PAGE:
"I have what I like to turn around and call American views," said Larbi. "This is a great country and it needs to stay that way."

Larbi naturally takes offense at some of Trump's other statements, like "mandatory registration for Muslims, a ban on Muslim travel to the United States, or shooting Muslims with bullets dipped in pig's blood."  We'll get back to her in a moment.

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NPR trips on 'evangelical,' while covering big story on converts in Germany

NPR trips on 'evangelical,' while covering big story on converts in Germany

If you were going to pick a major news outlet that was high on the distrust/hate list of cultural conservative in America, it would have to be National Public Radio.

You know the old saying: How can you can tell when a Republican in Washington, D.C., has lost his soul? When the first button on his car radio is set to NPR. Or how about this one: What is the Episcopal Church? It's National Public Radio at prayer.

This is all quite sad, because a decade or so ago NPR's religion-beat work (as opposed to religion-linked coverage by political or cultural pros) was actually very good. If you know the history of the Godbeat there, you'll get my drift.

Anyway, it's interesting to get an email from a GetReligion reader that starts out like this, discussing an NPR feature about Muslims converting to Christianity in Germany:

As someone who tends to listen less and less to NPR, disillusioned with what I perceive as an absurdly left-wing bias in much of their reporting, I was pleasantly surprised by their attempt to cover several sides of the issues.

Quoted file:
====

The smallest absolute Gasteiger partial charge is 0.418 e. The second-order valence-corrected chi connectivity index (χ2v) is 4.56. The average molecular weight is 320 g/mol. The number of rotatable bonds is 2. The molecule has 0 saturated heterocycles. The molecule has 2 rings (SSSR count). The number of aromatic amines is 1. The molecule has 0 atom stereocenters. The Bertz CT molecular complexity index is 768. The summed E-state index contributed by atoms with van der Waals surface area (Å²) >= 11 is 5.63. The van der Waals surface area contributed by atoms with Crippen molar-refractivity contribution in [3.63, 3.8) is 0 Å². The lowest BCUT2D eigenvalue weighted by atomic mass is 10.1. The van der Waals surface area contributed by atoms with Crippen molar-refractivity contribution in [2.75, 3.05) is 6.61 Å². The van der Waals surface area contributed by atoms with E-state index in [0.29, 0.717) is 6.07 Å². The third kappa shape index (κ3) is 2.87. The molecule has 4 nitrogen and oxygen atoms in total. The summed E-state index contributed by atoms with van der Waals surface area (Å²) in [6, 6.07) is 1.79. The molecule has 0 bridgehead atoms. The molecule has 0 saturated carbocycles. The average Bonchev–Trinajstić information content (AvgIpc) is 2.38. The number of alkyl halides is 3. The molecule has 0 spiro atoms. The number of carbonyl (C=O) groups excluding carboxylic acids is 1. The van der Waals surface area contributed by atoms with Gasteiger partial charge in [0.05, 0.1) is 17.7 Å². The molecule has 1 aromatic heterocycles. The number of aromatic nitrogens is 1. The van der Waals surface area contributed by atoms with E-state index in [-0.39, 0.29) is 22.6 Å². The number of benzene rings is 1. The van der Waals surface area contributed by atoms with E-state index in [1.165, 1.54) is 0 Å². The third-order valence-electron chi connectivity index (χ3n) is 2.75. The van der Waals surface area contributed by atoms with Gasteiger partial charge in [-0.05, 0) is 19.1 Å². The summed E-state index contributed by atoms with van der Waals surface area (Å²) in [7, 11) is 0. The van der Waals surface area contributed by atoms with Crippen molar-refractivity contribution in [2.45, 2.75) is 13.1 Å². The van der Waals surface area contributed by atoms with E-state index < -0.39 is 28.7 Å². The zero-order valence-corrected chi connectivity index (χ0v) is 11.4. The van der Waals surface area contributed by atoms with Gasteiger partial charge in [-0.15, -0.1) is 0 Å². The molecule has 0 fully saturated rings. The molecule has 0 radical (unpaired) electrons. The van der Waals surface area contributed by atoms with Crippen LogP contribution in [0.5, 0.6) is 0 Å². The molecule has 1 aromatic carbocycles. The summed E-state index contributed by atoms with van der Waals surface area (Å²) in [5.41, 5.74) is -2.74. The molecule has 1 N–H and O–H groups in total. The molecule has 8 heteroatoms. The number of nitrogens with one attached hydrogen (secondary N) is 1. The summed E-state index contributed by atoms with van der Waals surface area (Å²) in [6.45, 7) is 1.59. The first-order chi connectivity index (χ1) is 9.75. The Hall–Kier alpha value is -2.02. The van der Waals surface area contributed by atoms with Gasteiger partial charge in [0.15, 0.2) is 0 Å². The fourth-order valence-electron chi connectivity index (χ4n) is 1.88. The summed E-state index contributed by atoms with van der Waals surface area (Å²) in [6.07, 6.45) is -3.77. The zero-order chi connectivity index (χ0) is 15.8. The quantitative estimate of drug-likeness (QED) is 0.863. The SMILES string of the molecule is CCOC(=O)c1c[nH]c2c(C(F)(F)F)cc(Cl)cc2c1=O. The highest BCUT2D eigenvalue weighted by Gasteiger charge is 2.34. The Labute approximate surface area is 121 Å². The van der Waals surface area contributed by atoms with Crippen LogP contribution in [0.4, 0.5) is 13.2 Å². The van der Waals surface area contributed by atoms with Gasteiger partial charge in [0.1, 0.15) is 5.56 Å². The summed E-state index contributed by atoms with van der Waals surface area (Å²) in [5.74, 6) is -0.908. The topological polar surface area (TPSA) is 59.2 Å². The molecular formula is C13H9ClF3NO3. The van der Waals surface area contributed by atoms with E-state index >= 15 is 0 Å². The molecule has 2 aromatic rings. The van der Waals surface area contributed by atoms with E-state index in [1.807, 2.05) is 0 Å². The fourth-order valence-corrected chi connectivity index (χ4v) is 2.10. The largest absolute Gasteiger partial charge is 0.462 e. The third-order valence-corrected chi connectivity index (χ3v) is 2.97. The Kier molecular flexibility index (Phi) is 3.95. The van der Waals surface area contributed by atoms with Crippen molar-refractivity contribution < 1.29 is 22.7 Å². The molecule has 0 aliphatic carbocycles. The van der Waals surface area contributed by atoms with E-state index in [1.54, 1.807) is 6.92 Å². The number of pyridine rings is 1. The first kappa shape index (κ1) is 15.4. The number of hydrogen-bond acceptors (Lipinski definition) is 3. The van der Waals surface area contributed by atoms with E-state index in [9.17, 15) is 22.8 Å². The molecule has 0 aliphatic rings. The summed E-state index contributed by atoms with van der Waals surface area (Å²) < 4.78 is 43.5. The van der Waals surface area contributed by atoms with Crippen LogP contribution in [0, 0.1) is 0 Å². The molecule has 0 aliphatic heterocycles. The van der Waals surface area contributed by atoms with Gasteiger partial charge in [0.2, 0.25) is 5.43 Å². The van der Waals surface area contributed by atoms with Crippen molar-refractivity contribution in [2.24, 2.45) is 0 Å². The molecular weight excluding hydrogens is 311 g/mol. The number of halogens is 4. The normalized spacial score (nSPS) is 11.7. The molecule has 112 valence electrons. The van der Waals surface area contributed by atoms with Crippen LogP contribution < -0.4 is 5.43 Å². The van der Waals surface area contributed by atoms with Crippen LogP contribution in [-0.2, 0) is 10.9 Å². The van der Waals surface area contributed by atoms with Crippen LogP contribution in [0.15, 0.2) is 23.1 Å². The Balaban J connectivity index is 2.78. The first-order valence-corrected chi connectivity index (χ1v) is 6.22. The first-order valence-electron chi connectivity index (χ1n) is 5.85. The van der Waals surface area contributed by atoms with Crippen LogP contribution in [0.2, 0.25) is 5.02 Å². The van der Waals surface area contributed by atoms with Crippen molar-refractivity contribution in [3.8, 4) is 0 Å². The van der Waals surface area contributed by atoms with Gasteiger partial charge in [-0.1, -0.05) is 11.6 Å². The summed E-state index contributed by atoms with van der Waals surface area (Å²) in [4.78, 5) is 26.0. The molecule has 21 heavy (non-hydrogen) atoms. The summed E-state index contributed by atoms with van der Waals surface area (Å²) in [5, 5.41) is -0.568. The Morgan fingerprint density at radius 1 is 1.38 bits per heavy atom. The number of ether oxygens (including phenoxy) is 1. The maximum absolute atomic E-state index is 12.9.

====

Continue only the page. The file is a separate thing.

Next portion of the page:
We will come back to this reader in a bit. But let me start off by saying that I was also impressed at the kinds of voices that were featured in this piece. This is a very complicated and emotional subject, as I stressed in a recent post about this topic that ran with the headline: "Muslims fleeing to Europe: Yes, press can find religion angles in this ongoing tragedy." This NPR report is way better than the norm.

Here is the start of the NPR piece, setting up the major themes:

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Delving into CNN's 'dirty little secret' about religious conversions and Ben Carson

Delving into CNN's 'dirty little secret' about religious conversions and Ben Carson

My Christian Chronicle colleague Erik Tryggestad wrote a column from New Zealand recently in which he lamented his somewhat pedestrian decision to give his life to Jesus:

I’ve always found my own story to be lacking in drama, I told the group. I grew up in the church with great, godly parents. When I was 14 I was baptized. My salvation was an assumption — an expected journey, hardly worth sharing.

Tryggestad's not-so-boring reporting adventures have taken him to 60 countries. ("Plus, y'know ... Canada," he told me. And yes, I'm including that comment just to agitate my friends north of the border.)

Apparently, my Chronicle colleague is not alone in wishing he had a better conversion story.

Enter CNN Religion Editor Daniel Burke with the "Religion News Clickbait Headline of the Week":

The dirty little secret about religious conversion stories

(Here at GetReligion, we're much too sophisticated to ever resort to such a headline. Obviously, we'd never put "dirty little secret" in a title just hoping to gain a few extra clicks. But anyway ... )

Like the CNN headline, Burke's lede takes ample creative liberty (as opposed to an inverted-pyramid approach):